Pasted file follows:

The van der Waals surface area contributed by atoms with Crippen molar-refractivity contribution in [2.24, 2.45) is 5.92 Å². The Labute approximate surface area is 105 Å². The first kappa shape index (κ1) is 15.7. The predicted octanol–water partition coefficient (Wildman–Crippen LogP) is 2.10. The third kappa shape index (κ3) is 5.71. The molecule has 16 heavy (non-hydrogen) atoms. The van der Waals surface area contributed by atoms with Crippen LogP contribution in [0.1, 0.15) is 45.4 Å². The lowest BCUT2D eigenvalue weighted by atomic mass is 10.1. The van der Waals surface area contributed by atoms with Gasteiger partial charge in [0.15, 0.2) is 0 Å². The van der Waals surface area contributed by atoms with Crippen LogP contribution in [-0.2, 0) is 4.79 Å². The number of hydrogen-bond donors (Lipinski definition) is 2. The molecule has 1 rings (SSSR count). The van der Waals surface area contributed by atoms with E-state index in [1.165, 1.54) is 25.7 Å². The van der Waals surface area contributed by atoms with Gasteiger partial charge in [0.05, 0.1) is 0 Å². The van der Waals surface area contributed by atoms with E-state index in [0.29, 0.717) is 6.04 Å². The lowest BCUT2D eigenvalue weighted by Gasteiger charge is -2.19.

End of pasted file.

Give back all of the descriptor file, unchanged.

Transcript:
The van der Waals surface area contributed by atoms with Crippen molar-refractivity contribution in [2.24, 2.45) is 5.92 Å². The Labute approximate surface area is 105 Å². The first kappa shape index (κ1) is 15.7. The predicted octanol–water partition coefficient (Wildman–Crippen LogP) is 2.10. The third kappa shape index (κ3) is 5.71. The molecule has 16 heavy (non-hydrogen) atoms. The van der Waals surface area contributed by atoms with Crippen LogP contribution in [0.1, 0.15) is 45.4 Å². The lowest BCUT2D eigenvalue weighted by atomic mass is 10.1. The van der Waals surface area contributed by atoms with Gasteiger partial charge in [0.15, 0.2) is 0 Å². The van der Waals surface area contributed by atoms with Crippen LogP contribution in [-0.2, 0) is 4.79 Å². The number of hydrogen-bond donors (Lipinski definition) is 2. The molecule has 1 rings (SSSR count). The van der Waals surface area contributed by atoms with E-state index in [1.165, 1.54) is 25.7 Å². The van der Waals surface area contributed by atoms with Gasteiger partial charge in [0.05, 0.1) is 0 Å². The van der Waals surface area contributed by atoms with E-state index in [0.29, 0.717) is 6.04 Å². The lowest BCUT2D eigenvalue weighted by Gasteiger charge is -2.19.